General Israeli Economic Round-up

The war continues, the Israeli economy continues to struggle. Some IDF reservists have returned home. New reservists are being called up and conscription may be extended. It is estimated there are around 120,000 evacuees from the South and the North. Below is a non-exhaustive wartime update.

War Compensation:

The war compensation and other measures are gradually being extended as the war goes on. This applies to compensation for direct damage to property by missiles and so forth until the end of December, 2023. This also applies to compensation for “indirect damage”, meaning reduction in sales and profits, again until the end of December 2023. The rules are complex and vary according to size and location. Broadly, if sales revenues dropped by 25%, a portion of salaries and other expenses (per VAT returns if you are up to date with them) is compensated. There were initial teething problems and delays, but the system seems to be settling down – sometimes payout is received within a week (sometimes it isn’t). This compensation is enormously important for all concerned, especially IDF reservists who serve lengthy periods and cannot attend to their business activities.


Landlords are experiencing problems getting compensation for properties that were not damaged but lie empty. Lost rent is only compensated if the property was frontline, or if the landlord has many properties are reports tax as a business and pays up to 50% tax under regular tax rules, according to guidelines of the Israeli Tax Authority. Landlords passively trying to rent out empty properties and pay the concessionary tax rates (0% or 10%) may get no compensation. This is causing controversy as real estate is a store for hard earned wealth intended to supplement pension income of many ordinary Israelis.

Unemployment and IDF Reservist Pay:

Emergency regulations regarding unemployment pay were extended until the end of 2023. Further extensions are awaited. The situation is complex as some reservists find there is no job to come back to.  Legal advice is recommended, Among other things, the emergency regulations enabled people laid off to be paid unemployment pay by the government (through the National Insurance Institute) subject to certain conditions. IDF reservists who are employees not laid off, freelancers and unemployed people may receive reimbursement of salary/income of up to NIS 49,030 per month in 2024. The formula is generally based on the last three months earnings. There is also a minimum payment of 68% of a “basic amount” which is currently NIS 6,668 (i.e. NIS 4534 apparently) in 2024 even if the reservist didn’t work.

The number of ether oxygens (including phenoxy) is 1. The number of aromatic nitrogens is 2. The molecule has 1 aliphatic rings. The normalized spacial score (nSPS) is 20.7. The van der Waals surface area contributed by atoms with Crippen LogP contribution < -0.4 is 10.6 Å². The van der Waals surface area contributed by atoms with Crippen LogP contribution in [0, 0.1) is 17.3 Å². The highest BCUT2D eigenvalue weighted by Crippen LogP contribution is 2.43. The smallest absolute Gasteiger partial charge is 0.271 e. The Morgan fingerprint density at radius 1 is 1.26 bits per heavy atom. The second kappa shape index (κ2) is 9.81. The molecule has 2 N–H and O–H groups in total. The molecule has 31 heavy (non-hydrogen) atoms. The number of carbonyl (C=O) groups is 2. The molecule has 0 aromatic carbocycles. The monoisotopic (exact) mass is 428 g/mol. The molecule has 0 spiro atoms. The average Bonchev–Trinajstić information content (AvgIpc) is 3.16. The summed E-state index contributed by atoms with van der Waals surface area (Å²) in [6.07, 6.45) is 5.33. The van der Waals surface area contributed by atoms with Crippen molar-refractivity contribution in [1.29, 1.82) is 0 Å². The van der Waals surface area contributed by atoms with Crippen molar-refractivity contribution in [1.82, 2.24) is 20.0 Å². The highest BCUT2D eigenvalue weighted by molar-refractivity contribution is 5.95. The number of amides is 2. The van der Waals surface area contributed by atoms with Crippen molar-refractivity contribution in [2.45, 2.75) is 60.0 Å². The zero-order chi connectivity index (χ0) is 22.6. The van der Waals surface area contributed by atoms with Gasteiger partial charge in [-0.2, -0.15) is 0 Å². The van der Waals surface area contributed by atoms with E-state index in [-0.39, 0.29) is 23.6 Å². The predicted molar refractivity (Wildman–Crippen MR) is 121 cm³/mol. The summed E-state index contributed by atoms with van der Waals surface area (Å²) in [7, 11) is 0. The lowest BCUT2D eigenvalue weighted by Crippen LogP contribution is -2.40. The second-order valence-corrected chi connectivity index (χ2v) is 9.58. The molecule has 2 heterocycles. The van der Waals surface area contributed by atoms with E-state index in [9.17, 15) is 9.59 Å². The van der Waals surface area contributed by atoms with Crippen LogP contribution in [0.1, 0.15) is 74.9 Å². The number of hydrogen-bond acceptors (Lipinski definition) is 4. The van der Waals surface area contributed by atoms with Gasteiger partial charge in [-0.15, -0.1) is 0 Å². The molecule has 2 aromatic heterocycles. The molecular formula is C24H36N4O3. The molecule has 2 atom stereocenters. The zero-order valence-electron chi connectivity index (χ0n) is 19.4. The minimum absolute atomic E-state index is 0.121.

The credit rating agency, Moody’s, downrated its rating of the Israeli economy on February 9 to A2 and the outlook to negative. This has a medium-term affect. If interest on Israeli government borrowings and bonds rise due to perceived economic risk in Israel, other interest rates may need to rise to discourage too much money flowing into government bonds. Factors affecting the Moody’s rating included both the war and the judicial reform process which has been suspended, not stopped. This matters, because investors want an impartial judiciary to protect Israeli property and technology rights, otherwise they invest elsewhere. Then the government cannot collect large sums of capital gains tax if there are less hitech exits (acquisitions) as it does now. Other credit rating agencies are expected to follow suit.

Bank taxation:

The Israeli government proposes to reduce its burgeoning deficit by tapping into bank profits and raising the Wage and Profit Tax they pay. As in other countries, Israeli banks don’t pay VAT, only businesses do at a standard rate of 17%. But unlike other countries, Israeli banks and insurance companies currently pay a 17% tax on wages and profits tax, because wages plus profits equates to value added. This is in addition to 23% company tax. The government says the rise in interest rates in April 2022 increased bank profits by around 30% in 2022 to around NIS 24 billion and NIS 24 billion in the first 9 months of 2023.

A new Knesset bill (Number 1708 of Jan 29, 2024) proposes to raise the tax on profits of banks from 17% to 26% in the period from March 1, 2024 to December 31, 2025.

Comments: The amount of the higher tax take is not estimated in the bill, presumably because of the complex interaction of taxes. Higher interest rates paid by the banks on customer deposits are not taken into account. It seems Israeli insurance companies are also affected. In short, bank charges and insurance premiums seem set to rise.

Next Steps:

Please contact us to discuss any of the above matters further, or any other matter.

As always, consult experienced legal and tax advisors in each country at an early stage in specific cases.

[email protected]

(c) Leon Harris 12.2.2024

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